• Use your nose, it always knows. A warm musty smell can indicate water damage, and an ammonia smell can mean the fridge is bad. Bathroom odors can indicate the previous owner may have not taken as thorough care of the RV as they should have. In a motorized coach engine smells like oil and gas fumes can indicate the same. A strong perfume smell may be thoughtful or it may be hiding something.

• Tires have a roughly seven-year lifespan no matter if they have gone 1 mile or 1 million. RV tires are almost never changed based on wear, but rather based on age and condition of the sidewall (common area for dry rot – small cracks in the tires rubber above the rim and below the tire tread). The last four digits of the DOT code indicate the manufacture date of that tire, with the first two indicating the week and the second two the year. A DOT code of 0409 means that tire was made the fourth week of 2009. No matter what the tire looks like if it is seven years or more past this date they should be replaced.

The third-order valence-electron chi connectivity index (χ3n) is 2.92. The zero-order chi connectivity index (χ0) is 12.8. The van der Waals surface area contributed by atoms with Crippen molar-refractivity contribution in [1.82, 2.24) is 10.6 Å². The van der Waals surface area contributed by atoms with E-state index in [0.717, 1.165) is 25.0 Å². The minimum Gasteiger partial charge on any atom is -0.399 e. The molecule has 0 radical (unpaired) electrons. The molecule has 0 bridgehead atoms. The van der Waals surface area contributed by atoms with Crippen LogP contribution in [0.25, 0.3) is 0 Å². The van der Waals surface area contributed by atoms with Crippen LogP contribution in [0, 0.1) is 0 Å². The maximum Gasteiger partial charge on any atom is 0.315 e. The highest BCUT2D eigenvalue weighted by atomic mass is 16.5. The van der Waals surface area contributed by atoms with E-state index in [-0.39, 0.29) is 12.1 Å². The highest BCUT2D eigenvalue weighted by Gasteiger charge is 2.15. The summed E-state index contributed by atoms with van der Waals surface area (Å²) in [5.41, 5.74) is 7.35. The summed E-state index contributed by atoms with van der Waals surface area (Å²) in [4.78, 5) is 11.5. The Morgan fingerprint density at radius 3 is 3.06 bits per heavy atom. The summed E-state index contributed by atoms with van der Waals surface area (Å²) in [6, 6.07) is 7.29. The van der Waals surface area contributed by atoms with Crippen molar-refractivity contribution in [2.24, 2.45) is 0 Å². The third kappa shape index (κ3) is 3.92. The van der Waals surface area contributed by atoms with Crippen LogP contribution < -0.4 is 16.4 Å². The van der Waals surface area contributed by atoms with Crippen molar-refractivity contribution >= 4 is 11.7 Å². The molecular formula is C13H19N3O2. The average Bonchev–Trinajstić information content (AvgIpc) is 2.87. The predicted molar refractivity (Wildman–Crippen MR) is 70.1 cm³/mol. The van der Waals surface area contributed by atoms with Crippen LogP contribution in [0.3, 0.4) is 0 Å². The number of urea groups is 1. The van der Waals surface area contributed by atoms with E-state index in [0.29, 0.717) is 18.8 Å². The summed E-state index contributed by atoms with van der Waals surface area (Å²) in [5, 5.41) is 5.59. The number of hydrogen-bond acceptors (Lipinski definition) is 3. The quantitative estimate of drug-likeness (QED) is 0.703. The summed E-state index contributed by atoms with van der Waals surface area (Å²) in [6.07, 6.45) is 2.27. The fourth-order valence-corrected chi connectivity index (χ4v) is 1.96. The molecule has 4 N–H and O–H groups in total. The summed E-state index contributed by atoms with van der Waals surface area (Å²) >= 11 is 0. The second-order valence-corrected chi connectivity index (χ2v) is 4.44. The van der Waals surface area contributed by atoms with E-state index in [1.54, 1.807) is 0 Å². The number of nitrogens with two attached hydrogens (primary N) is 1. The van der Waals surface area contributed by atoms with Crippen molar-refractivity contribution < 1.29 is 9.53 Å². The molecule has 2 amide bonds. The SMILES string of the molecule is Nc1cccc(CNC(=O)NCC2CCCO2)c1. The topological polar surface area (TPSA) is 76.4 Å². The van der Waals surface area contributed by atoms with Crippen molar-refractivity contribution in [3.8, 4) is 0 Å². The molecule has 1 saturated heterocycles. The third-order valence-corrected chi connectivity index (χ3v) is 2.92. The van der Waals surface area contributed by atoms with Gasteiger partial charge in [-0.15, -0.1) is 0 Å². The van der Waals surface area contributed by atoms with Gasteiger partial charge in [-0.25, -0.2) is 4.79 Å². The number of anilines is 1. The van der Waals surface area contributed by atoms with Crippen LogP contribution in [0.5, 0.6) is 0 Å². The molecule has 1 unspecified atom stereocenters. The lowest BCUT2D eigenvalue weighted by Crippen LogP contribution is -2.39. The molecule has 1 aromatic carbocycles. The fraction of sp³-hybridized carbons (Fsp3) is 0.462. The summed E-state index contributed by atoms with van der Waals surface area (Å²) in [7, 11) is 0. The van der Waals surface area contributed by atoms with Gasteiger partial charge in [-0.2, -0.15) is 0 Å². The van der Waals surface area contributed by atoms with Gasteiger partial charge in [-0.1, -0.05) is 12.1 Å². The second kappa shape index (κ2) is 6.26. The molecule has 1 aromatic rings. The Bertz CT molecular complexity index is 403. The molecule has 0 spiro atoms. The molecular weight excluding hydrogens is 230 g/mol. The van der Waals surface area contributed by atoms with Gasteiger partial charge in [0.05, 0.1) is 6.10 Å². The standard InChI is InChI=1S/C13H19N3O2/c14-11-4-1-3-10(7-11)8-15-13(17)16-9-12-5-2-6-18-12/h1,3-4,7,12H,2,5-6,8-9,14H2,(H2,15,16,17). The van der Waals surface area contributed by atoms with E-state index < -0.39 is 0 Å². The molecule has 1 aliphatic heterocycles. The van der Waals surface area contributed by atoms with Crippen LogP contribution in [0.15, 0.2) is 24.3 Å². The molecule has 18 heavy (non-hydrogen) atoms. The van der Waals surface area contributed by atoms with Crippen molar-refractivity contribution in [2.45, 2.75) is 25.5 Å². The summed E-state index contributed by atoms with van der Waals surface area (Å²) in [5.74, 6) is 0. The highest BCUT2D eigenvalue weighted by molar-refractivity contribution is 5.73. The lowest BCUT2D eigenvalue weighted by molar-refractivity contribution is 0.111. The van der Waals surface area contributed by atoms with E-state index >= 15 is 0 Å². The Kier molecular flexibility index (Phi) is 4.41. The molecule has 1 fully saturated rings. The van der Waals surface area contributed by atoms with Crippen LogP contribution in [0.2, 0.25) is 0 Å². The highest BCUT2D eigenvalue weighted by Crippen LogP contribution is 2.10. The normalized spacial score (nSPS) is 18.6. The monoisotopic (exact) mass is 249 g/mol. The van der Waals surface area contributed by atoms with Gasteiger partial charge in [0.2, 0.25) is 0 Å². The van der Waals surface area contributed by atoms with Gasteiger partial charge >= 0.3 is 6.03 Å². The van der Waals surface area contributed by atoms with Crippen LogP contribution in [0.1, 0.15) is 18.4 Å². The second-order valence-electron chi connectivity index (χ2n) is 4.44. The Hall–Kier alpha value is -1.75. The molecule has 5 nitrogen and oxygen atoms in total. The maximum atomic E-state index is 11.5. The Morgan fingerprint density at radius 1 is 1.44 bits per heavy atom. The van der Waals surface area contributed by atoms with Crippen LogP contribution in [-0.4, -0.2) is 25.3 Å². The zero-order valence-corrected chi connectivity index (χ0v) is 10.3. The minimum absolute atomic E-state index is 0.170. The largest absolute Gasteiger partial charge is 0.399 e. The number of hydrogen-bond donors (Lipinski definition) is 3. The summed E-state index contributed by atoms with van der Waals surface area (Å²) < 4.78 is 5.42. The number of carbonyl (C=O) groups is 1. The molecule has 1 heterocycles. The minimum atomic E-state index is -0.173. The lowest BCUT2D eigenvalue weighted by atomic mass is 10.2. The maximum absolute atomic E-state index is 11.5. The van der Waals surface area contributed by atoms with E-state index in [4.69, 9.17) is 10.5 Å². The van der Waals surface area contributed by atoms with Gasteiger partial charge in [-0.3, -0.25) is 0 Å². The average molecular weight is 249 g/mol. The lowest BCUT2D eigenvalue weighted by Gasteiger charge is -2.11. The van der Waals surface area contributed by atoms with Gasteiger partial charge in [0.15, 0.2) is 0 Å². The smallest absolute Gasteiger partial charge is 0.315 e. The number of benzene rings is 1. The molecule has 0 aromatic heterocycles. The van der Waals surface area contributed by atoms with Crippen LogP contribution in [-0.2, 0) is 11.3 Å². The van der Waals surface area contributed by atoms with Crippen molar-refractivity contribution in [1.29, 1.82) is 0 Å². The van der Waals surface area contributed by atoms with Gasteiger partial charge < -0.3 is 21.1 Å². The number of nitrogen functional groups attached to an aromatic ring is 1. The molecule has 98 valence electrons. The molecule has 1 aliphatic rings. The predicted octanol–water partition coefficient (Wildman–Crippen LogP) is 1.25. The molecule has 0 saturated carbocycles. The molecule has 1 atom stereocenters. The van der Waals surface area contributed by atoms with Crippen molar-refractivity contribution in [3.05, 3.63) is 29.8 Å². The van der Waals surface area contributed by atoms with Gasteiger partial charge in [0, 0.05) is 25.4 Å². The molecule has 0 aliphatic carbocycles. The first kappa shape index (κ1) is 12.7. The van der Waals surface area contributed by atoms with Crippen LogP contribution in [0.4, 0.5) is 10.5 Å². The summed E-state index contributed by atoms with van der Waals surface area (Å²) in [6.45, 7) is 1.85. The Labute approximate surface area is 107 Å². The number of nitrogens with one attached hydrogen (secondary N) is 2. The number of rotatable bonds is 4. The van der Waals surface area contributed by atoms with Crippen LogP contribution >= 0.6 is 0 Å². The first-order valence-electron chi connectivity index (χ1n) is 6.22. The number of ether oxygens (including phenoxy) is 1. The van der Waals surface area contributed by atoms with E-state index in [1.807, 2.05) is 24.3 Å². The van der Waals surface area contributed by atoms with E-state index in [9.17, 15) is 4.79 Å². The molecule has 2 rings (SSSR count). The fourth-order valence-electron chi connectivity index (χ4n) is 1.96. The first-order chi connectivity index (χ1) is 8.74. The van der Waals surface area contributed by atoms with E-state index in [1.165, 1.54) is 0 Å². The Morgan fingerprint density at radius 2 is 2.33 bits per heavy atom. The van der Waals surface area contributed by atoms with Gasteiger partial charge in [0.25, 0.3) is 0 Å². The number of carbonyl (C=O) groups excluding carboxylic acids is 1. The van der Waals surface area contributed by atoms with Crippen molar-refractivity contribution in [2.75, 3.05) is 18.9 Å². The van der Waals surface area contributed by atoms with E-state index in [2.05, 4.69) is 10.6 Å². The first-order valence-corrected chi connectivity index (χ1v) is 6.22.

• Fuel lines need to have fuel run through them at least occasionally to keep them from drying out. So a low mileage motorhome has a sweet spot between under and over use. Mileage that is unusually low can indicate an RV sat more than they normally do and it will have been extra important to run the vehicle on a regular basis to keep everything supple. This applies to generators as well, whether the RV is motorized or not.

Please remember at Guaranty RV Super Centers we are always here to help. While we would love an opportunity to help you own your Dream RV, we are also here to help to make the most out of the RV you already have. Our RV service team can perform a full pre-delivery inspection before or after you buy an RV elsewhere, and they can fix whatever needs fixing. The Guaranty Travel Center and RV Park has 11,000 square feet of parts and accessories, a delicious café, and is staffed with helpful and knowledgeable folks who can get you the right part, the right beer or wine pairing for your meal, or get you the perfect camping site in our beautiful rv park for a few days to a few weeks. So call, click, or come by for a cup of coffee and let Guaranty help you enjoy the RV lifestyle. Remember We Don’t Just Sell Fun, We Guaranty It!